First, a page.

Last night the Camden County New Jersey Health Department reported that it had been notified by a health care provider that a food handler employed at a Starbucks at 1490 Blackwood Clementon Road in Gloucester Township tested positive for hepatitis A and worked through the infectious period. On Wednesday, Nov. 17, the Department of Health was notified that a patient tested positive for hepatitis A and an investigation was instantly commissioned. Based on the investigation and out of an abundance of caution, the Department of Health recommends any member of the public that patronized the Starbucks facility on Nov. 4, 5, 6, 11, 12 and 13 to get the hepatitis A vaccine.
Based on this exposure, the Department of Health will set up a hepatitis A vaccine clinic to administer shots for patrons starting tomorrow at the Camden County Sustainable Facility at 508 Lakeland Road. Tomorrow’s clinic will operate from 3 p.m. to 7 p.m. and on Saturday morning from 9 a.m. to 11:30 a.m. Vaccine appointments will be made on a first come first serve basis.
It was reported today that as many as 4,000 customers may have been exposed.
In 2000, I wrote this:
In light of the recent, large-scale Hepatitis A exposure in the San Francisco Bay Area, food safety attorneys of the Seattle-based law firm of Marler Clark, are asking restaurants and food manufacturers to voluntarily vaccinate all workers against Hepatitis A. “In the last six months Hepatitis A exposures have been linked to two Seattle-area Subways, a Carl’s Jr. in Spokane, WA, Hoggsbreath, a Minnesota restaurant, and three restaurants in Northwest Arkansas, IHOP, U.S. Pizza, and Belvedeers. Now more than seven- hundred children are being vaccinated against this potentially deadly virus in California after possible consumption of contaminated strawberries. Furthermore, this isn’t the first time that strawberries have been implicated in the outbreak of a foodborne disease.” Marler continued, “Restaurants and food manufacturers must take action and voluntarily vaccinate all of their employees.”
Hardly a week goes by that there is not yet another announcement of a hepatitis A positive employee putting co-workers, customers and the restaurant brand at risk. There have been illnesses, deaths, thousands of customers have had to stand in long lines to get preventative vaccines, some restaurants have shuttered and there certainly have been lawsuits. Over that last decades restaurants and insurance companies have paid 10’s of millions of dollars to Marler Clark clients.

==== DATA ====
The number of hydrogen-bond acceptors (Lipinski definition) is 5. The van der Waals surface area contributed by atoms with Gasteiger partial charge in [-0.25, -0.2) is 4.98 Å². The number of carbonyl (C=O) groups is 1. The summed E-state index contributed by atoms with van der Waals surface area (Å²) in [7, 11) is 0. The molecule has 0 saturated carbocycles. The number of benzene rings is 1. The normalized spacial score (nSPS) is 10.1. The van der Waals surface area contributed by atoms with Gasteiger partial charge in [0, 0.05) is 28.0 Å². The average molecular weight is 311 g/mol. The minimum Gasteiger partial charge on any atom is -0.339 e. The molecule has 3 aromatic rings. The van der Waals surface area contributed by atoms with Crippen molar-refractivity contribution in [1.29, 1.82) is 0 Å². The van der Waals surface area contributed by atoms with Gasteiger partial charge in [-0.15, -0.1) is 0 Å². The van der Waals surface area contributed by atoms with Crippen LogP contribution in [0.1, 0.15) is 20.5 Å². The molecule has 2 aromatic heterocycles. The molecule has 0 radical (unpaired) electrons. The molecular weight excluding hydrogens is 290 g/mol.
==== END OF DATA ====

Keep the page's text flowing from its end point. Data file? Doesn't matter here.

In Roanoke, Virginia a month ago, 1 hepatitis A ill employee at Famous Anthony’s restaurant transmitted this human fecal virus that has sickened at least 52, hospitalizing 37, including 1 liver transplant and 3 deaths.
All preventable by a hepatitis A vaccination – the only foodborne illness that is vaccine preventable.
So, here is my offer Starbucks – offer hepatitis A vaccinations to all present and future employees and I will agree to consult with you for $1.00 and conflict Marler Clark from being on the opposite side of the courtroom – forever!
This seems like an “offer you can’t refuse.”
Whether or not you take me up on my offer, consider offering to vaccinate your employees anyway – be a food safety leader. In addition to being the right thing to do, it is good for your employees, your customers, your brand – and, for taking money out of my pocket.
Hepatitis A is usually spread when a person ingests fecal matter, even in microscopic amounts, from contact with objects, food, or drinks contaminated by the feces or stool of an infected person. Signs and symptoms of hepatitis A can include the following:
- Loss of appetite
- Abdominal discomfort
- Dark urine
- Clay-colored bowel movement
- Joint pain
- Jaundice (yellowing of the skin or eyes)
Symptoms of the disease surface two to four weeks after exposure, although they can in some instances occur two to seven weeks after exposure. Children under six years of age with hepatitis A often do not have or show few signs and symptoms.
Hepatitis A is a contagious liver disease that results from infection with the hepatitis A virus. It can range in severity from a mild illness lasting a few weeks to a severe illness lasting several months.